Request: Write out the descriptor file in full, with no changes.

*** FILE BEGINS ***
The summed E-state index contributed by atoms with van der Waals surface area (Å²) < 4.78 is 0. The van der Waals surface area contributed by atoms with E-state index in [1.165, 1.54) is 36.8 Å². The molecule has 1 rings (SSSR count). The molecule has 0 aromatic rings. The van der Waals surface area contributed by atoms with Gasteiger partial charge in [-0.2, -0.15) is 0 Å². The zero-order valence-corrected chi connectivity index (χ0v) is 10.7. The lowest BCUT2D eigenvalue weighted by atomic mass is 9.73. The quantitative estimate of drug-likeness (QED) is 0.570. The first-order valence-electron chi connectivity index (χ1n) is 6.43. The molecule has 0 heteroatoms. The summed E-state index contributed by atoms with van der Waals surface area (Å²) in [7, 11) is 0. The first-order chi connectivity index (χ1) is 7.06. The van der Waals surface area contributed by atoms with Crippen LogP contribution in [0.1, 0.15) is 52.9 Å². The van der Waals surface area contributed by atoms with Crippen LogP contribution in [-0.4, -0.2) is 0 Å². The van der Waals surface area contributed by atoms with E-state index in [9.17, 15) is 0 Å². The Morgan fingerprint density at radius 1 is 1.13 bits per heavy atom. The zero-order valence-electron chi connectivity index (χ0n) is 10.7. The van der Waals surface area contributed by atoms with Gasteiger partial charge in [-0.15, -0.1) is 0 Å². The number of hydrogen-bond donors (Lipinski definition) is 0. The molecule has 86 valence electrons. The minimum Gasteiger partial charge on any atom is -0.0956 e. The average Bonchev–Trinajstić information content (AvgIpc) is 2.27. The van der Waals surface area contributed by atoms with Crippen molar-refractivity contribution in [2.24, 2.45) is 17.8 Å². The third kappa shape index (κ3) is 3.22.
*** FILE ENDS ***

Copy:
The summed E-state index contributed by atoms with van der Waals surface area (Å²) < 4.78 is 0. The van der Waals surface area contributed by atoms with E-state index in [1.165, 1.54) is 36.8 Å². The molecule has 1 rings (SSSR count). The molecule has 0 aromatic rings. The van der Waals surface area contributed by atoms with Gasteiger partial charge in [-0.2, -0.15) is 0 Å². The zero-order valence-corrected chi connectivity index (χ0v) is 10.7. The lowest BCUT2D eigenvalue weighted by atomic mass is 9.73. The quantitative estimate of drug-likeness (QED) is 0.570. The first-order valence-electron chi connectivity index (χ1n) is 6.43. The molecule has 0 heteroatoms. The summed E-state index contributed by atoms with van der Waals surface area (Å²) in [7, 11) is 0. The first-order chi connectivity index (χ1) is 7.06. The van der Waals surface area contributed by atoms with Crippen LogP contribution in [0.1, 0.15) is 52.9 Å². The van der Waals surface area contributed by atoms with Crippen LogP contribution in [-0.4, -0.2) is 0 Å². The van der Waals surface area contributed by atoms with E-state index in [9.17, 15) is 0 Å². The Morgan fingerprint density at radius 1 is 1.13 bits per heavy atom. The zero-order valence-electron chi connectivity index (χ0n) is 10.7. The van der Waals surface area contributed by atoms with Gasteiger partial charge in [-0.15, -0.1) is 0 Å². The number of hydrogen-bond donors (Lipinski definition) is 0. The molecule has 86 valence electrons. The minimum Gasteiger partial charge on any atom is -0.0956 e. The average Bonchev–Trinajstić information content (AvgIpc) is 2.27. The van der Waals surface area contributed by atoms with Crippen molar-refractivity contribution in [2.24, 2.45) is 17.8 Å². The third kappa shape index (κ3) is 3.22.